For those of you that know me in real life, the thought that I was excited by a visit to the Natural History Museum's Tring Museum will come as no surprise - the main event in London being one of my favourite places in the world. Indeed, such a fan of the NHM am I, that I must have been 20 times since moving to London 2 years ago, including on my birthday. I was even lucky enough to do my main Masters research in association with the museum (and London Zoo, because I am a lucky girl!)
The Tring Museum houses the collections of Lord Lionel Walter Rothschild, one of the greatest collectors in British History. Throughout the latter part of the 19th Century Lord Rothschild collected (figures from the NHM's website here) :
- 2000 Mounted Mammals
- 2000 Mounted Birds
- 2 million butterflies and moths
- 300,000 bird skins
- 200,000 birds eggs
- 144 giant tortoises
I had never been to Tring before, but the zoologist in me was very keen, and when Andrew's Mam suggested we made an Easter weekend trip I couldn't wait! The museum is very easy to get to from London, only 30 minutes on the train and then a short bus or taxi ride away.
Upon arrival, the first main gallery houses the taxidermified birds, cats, bears and primates, including a polar bear and at least a dozen great apes, in a variety of poses. All of the exhibits in the museum are original specimens from Lord Rothschild's collection, and as such are at least 100 years old. Therefore, these specimens provide a unique snapshot of a time when hunting such magnificent creatures for sport was not an uncommon activity for the wealthy.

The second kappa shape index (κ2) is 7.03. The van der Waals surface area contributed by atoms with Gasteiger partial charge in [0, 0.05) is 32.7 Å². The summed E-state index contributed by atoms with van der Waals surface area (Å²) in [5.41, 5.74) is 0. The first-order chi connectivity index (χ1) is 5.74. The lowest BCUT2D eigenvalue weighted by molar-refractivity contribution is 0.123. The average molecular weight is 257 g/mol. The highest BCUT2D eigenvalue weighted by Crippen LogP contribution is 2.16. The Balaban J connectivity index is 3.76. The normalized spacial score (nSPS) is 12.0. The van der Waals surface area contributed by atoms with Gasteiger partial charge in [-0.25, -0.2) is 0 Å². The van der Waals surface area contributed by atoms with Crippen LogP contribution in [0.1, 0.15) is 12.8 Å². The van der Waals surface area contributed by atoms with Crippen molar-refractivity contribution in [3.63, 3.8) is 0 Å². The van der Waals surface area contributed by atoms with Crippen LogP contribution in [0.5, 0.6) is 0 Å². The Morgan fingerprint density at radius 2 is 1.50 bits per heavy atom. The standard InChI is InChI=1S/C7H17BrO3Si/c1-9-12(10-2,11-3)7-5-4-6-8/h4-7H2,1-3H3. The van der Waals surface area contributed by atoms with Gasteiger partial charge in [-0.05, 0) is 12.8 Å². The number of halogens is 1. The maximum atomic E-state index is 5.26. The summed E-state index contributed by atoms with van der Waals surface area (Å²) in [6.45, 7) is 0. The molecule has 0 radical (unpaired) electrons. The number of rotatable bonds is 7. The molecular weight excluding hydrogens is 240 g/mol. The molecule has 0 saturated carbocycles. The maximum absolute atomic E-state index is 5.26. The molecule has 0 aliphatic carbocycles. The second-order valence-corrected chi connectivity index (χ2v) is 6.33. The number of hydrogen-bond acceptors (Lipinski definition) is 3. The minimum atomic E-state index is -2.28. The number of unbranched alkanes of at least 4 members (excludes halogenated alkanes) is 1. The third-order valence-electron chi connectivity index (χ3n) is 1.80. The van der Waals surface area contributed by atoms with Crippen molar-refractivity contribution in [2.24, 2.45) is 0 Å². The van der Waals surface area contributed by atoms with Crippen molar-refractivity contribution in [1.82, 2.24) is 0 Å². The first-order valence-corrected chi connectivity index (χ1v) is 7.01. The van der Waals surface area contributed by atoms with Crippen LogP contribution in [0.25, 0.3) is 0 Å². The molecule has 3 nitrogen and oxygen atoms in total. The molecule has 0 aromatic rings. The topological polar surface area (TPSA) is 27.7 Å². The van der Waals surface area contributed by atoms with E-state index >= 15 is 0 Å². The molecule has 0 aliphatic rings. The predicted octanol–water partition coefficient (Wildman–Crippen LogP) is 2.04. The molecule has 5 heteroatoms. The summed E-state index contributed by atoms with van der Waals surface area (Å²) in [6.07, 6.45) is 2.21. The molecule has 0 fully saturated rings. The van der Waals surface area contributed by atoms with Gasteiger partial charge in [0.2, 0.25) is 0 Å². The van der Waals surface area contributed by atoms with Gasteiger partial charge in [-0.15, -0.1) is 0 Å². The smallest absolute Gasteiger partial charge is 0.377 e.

I was very inspired by some of the beautiful patterning on many of the birds, and I can't help but feel there's some knitwear dying to leap out in response to these beautiful shapes and colours:
This is an Ocelated Turkey from Central America, those greens and golds are just wonderful (definitely a silk knit!)
This is a Lady Amhearst's Pheasant from Southwest China - such a fantastic collar!
I can't remember what these guys are, but aren't they lovely! I must remember that not everyone loves brown as much as I do, but still, look!
There were a few other excitements, most notably (and I was massively massively excited about this), the posession and display of the museum of a Thylacine, or Tasmanian Wolf, an animal that has been extinct since 1932. And in the most wonderful condition;
Perhaps unsurprisingly, the museum also contained it's fair share of hilarious taxidermy, with which I leave you. I hope if I'm ever preserved for history I get to amuse as many people as these guys.